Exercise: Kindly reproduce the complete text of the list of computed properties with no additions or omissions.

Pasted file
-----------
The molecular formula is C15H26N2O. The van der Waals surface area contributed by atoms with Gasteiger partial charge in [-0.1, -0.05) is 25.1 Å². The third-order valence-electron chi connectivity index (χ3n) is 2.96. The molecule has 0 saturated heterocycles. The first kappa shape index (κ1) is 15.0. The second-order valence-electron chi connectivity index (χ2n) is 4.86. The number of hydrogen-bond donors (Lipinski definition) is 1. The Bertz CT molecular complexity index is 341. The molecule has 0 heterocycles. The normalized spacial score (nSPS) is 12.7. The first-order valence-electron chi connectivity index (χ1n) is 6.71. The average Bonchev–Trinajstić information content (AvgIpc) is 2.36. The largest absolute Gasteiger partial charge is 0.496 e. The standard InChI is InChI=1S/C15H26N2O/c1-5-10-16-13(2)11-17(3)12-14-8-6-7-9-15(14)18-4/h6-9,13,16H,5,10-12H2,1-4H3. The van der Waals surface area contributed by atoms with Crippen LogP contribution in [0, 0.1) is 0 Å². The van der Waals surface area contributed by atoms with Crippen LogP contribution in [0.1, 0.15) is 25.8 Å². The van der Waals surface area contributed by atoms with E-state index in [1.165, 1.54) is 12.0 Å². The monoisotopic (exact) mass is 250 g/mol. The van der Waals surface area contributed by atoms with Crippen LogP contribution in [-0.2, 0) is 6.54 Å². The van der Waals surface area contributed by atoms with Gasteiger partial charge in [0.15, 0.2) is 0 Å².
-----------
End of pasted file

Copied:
The molecular formula is C15H26N2O. The van der Waals surface area contributed by atoms with Gasteiger partial charge in [-0.1, -0.05) is 25.1 Å². The third-order valence-electron chi connectivity index (χ3n) is 2.96. The molecule has 0 saturated heterocycles. The first kappa shape index (κ1) is 15.0. The second-order valence-electron chi connectivity index (χ2n) is 4.86. The number of hydrogen-bond donors (Lipinski definition) is 1. The Bertz CT molecular complexity index is 341. The molecule has 0 heterocycles. The normalized spacial score (nSPS) is 12.7. The first-order valence-electron chi connectivity index (χ1n) is 6.71. The average Bonchev–Trinajstić information content (AvgIpc) is 2.36. The largest absolute Gasteiger partial charge is 0.496 e. The standard InChI is InChI=1S/C15H26N2O/c1-5-10-16-13(2)11-17(3)12-14-8-6-7-9-15(14)18-4/h6-9,13,16H,5,10-12H2,1-4H3. The van der Waals surface area contributed by atoms with Crippen LogP contribution in [0, 0.1) is 0 Å². The van der Waals surface area contributed by atoms with Crippen LogP contribution in [0.1, 0.15) is 25.8 Å². The van der Waals surface area contributed by atoms with E-state index in [1.165, 1.54) is 12.0 Å². The monoisotopic (exact) mass is 250 g/mol. The van der Waals surface area contributed by atoms with Crippen LogP contribution in [-0.2, 0) is 6.54 Å². The van der Waals surface area contributed by atoms with Gasteiger partial charge in [0.15, 0.2) is 0 Å².